Carolyn Martinez has been promoted to assistant executive director of Christina’s House, a nonprofit that provides transitional housing and social services for homeless or near-homeless mothers and children. Martinez has served as program manager and brings firsthand experience to Christina’s House as a program graduate. Before joining the team, she worked in community healthcare settings for several years and has completed certificate programs in child behavioral health and community health. She will work alongside founder Linda Mumblo to expand the mission and assist the Christina’s House family to reach their fullest potential. Christina’s House also announced it is seeking candidates for the new community development and administrative assistant roles, and that Executive Director Shannon Mumblo intends to transition from her role. In its 10th year, Christina’s House operates two homes in Springfield. It continues its mission to educate, embrace, and encourage families in the program to develop the life skills needed to become self-sufficient as they transition from homelessness to stable environments. Through the program, women and their children participate in programs that include financial counseling, job-skills development, parenting, conflict resolution, and building healthy eating and exercise habits.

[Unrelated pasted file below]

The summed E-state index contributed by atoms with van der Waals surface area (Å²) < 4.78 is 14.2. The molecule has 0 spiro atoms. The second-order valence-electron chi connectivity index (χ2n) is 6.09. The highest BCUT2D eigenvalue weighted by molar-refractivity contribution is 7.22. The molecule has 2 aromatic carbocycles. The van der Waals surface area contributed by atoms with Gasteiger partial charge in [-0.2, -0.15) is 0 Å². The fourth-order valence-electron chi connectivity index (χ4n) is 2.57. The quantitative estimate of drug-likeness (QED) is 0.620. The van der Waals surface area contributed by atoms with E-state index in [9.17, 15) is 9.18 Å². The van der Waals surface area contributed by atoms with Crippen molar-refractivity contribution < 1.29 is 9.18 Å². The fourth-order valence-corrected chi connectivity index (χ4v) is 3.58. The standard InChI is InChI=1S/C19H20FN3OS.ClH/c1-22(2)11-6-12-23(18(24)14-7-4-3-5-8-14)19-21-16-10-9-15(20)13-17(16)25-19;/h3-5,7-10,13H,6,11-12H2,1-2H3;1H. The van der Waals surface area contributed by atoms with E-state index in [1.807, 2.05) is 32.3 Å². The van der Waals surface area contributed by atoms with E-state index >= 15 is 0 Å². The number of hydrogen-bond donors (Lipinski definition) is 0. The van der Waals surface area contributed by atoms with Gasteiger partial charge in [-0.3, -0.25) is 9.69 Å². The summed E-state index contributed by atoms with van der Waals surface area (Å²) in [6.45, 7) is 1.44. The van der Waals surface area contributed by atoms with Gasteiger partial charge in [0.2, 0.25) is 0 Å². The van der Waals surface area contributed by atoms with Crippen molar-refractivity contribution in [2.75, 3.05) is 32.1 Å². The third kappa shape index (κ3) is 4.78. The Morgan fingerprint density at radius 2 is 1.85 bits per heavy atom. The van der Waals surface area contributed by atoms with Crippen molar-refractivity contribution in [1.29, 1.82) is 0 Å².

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Holyoke Community College (HCC) Anthropology Professor Vanessa Martínez is the recipient of the 2022 Antonia Pantoja Award from the Latino Scholarship Fund of Western Massachusetts. The award, named after the noted Puerto Rican organizer and education activist, was presented on June 23 at the Latino Scholarship Fund’s 32nd annual meeting at the Log Cabin. The organization presents the award annually to an individual who has made a profound and significant contribution to education, demonstrating a dedication to the academic achievement of Latinx students. Martínez is co-director of HCC’s Honors Program and co-founder of the Women of Color Health Equity Collective, a Springfield-based nonprofit. In addition, her HCC classes frequently engage with community groups and Holyoke schools through service-learning projects. She has been teaching at HCC since 2006. In January, she also received the 2022 Thomas Ehrlich Civically Engaged Faculty Award from Campus Compact, a national coalition of colleges and universities committed to the public purposes of higher education. Martínez was born in San Sebastian, Puerto Rico, and holds a bachelor’s degree from Columbus State University, a master’s degree from Georgia State University, and a PhD from the University of Massachusetts. In 2011, she received the Latino Teaching Excellence Award from then-Gov. Deval Patrick, and was selected in 2015 as a Leadership Fellow by the American Anthropological Assoc.